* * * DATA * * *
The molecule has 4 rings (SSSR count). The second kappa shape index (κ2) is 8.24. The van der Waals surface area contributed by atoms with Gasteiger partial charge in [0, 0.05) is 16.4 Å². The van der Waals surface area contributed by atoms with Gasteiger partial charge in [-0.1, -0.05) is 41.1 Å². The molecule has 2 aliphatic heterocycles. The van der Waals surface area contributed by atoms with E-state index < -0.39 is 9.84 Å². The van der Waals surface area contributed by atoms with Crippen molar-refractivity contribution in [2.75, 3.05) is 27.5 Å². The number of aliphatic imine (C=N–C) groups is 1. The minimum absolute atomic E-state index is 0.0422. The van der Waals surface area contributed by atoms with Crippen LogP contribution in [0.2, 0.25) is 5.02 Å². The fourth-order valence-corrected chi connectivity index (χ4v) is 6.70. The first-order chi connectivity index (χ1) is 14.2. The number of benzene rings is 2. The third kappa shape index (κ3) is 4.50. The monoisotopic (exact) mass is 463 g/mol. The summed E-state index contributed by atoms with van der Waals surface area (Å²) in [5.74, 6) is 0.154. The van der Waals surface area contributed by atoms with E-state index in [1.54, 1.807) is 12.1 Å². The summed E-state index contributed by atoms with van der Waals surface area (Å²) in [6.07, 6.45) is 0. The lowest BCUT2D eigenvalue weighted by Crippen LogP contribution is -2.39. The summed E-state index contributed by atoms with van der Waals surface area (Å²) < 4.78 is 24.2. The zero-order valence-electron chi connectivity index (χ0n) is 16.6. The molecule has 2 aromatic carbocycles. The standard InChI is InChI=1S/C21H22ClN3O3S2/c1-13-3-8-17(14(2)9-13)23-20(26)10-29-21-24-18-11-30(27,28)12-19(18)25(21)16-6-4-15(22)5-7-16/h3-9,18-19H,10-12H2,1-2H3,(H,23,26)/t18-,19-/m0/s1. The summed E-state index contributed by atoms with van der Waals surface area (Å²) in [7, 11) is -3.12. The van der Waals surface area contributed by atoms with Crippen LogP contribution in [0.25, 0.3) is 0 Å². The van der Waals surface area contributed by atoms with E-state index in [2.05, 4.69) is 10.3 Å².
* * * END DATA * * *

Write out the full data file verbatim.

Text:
The molecule has 4 rings (SSSR count). The second kappa shape index (κ2) is 8.24. The van der Waals surface area contributed by atoms with Gasteiger partial charge in [0, 0.05) is 16.4 Å². The van der Waals surface area contributed by atoms with Gasteiger partial charge in [-0.1, -0.05) is 41.1 Å². The molecule has 2 aliphatic heterocycles. The van der Waals surface area contributed by atoms with E-state index < -0.39 is 9.84 Å². The van der Waals surface area contributed by atoms with Crippen molar-refractivity contribution in [2.75, 3.05) is 27.5 Å². The number of aliphatic imine (C=N–C) groups is 1. The minimum absolute atomic E-state index is 0.0422. The van der Waals surface area contributed by atoms with Crippen LogP contribution in [0.2, 0.25) is 5.02 Å². The fourth-order valence-corrected chi connectivity index (χ4v) is 6.70. The first-order chi connectivity index (χ1) is 14.2. The number of benzene rings is 2. The third kappa shape index (κ3) is 4.50. The monoisotopic (exact) mass is 463 g/mol. The summed E-state index contributed by atoms with van der Waals surface area (Å²) in [5.74, 6) is 0.154. The van der Waals surface area contributed by atoms with E-state index in [1.54, 1.807) is 12.1 Å². The summed E-state index contributed by atoms with van der Waals surface area (Å²) in [6.07, 6.45) is 0. The lowest BCUT2D eigenvalue weighted by Crippen LogP contribution is -2.39. The summed E-state index contributed by atoms with van der Waals surface area (Å²) < 4.78 is 24.2. The zero-order valence-electron chi connectivity index (χ0n) is 16.6. The molecule has 2 aromatic carbocycles. The standard InChI is InChI=1S/C21H22ClN3O3S2/c1-13-3-8-17(14(2)9-13)23-20(26)10-29-21-24-18-11-30(27,28)12-19(18)25(21)16-6-4-15(22)5-7-16/h3-9,18-19H,10-12H2,1-2H3,(H,23,26)/t18-,19-/m0/s1. The summed E-state index contributed by atoms with van der Waals surface area (Å²) in [7, 11) is -3.12. The van der Waals surface area contributed by atoms with Crippen LogP contribution in [0.25, 0.3) is 0 Å². The van der Waals surface area contributed by atoms with E-state index in [2.05, 4.69) is 10.3 Å².